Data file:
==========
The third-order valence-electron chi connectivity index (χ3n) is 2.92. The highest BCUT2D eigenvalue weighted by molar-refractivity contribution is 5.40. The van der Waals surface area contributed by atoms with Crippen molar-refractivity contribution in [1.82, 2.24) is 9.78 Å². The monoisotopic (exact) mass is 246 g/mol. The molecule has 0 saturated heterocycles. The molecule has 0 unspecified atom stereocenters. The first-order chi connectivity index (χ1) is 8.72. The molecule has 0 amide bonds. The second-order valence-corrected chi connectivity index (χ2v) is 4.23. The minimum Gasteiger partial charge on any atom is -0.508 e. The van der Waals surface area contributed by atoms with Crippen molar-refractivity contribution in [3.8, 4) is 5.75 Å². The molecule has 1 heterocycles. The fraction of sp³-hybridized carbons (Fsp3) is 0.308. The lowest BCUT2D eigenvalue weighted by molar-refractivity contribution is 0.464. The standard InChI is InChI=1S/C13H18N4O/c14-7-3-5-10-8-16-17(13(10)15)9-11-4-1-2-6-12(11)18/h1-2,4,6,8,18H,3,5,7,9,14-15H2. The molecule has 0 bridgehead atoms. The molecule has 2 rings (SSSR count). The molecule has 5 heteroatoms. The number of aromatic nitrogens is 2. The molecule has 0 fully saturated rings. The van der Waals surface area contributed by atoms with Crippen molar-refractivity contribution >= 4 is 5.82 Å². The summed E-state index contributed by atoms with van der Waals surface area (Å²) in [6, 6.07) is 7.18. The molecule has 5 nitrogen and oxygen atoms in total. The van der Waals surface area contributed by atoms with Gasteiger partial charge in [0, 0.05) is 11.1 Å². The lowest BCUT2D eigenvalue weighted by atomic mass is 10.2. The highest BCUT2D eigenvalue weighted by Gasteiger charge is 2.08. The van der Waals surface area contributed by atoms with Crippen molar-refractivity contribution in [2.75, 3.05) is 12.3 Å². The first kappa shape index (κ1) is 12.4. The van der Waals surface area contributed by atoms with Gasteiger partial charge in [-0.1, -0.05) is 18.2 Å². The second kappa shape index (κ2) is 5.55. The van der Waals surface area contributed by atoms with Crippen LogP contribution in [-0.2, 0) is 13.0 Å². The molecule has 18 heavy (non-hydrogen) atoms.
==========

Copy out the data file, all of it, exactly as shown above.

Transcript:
The third-order valence-electron chi connectivity index (χ3n) is 2.92. The highest BCUT2D eigenvalue weighted by molar-refractivity contribution is 5.40. The van der Waals surface area contributed by atoms with Crippen molar-refractivity contribution in [1.82, 2.24) is 9.78 Å². The monoisotopic (exact) mass is 246 g/mol. The molecule has 0 saturated heterocycles. The molecule has 0 unspecified atom stereocenters. The first-order chi connectivity index (χ1) is 8.72. The molecule has 0 amide bonds. The second-order valence-corrected chi connectivity index (χ2v) is 4.23. The minimum Gasteiger partial charge on any atom is -0.508 e. The van der Waals surface area contributed by atoms with Crippen molar-refractivity contribution in [3.8, 4) is 5.75 Å². The molecule has 1 heterocycles. The fraction of sp³-hybridized carbons (Fsp3) is 0.308. The lowest BCUT2D eigenvalue weighted by molar-refractivity contribution is 0.464. The standard InChI is InChI=1S/C13H18N4O/c14-7-3-5-10-8-16-17(13(10)15)9-11-4-1-2-6-12(11)18/h1-2,4,6,8,18H,3,5,7,9,14-15H2. The molecule has 0 bridgehead atoms. The molecule has 2 rings (SSSR count). The molecule has 5 heteroatoms. The number of aromatic nitrogens is 2. The molecule has 0 fully saturated rings. The van der Waals surface area contributed by atoms with Crippen molar-refractivity contribution >= 4 is 5.82 Å². The summed E-state index contributed by atoms with van der Waals surface area (Å²) in [6, 6.07) is 7.18. The molecule has 5 nitrogen and oxygen atoms in total. The van der Waals surface area contributed by atoms with Gasteiger partial charge in [0, 0.05) is 11.1 Å². The lowest BCUT2D eigenvalue weighted by atomic mass is 10.2. The highest BCUT2D eigenvalue weighted by Gasteiger charge is 2.08. The van der Waals surface area contributed by atoms with Crippen molar-refractivity contribution in [2.75, 3.05) is 12.3 Å². The first kappa shape index (κ1) is 12.4. The van der Waals surface area contributed by atoms with Gasteiger partial charge in [-0.1, -0.05) is 18.2 Å². The second kappa shape index (κ2) is 5.55. The van der Waals surface area contributed by atoms with Crippen LogP contribution in [-0.2, 0) is 13.0 Å². The molecule has 18 heavy (non-hydrogen) atoms.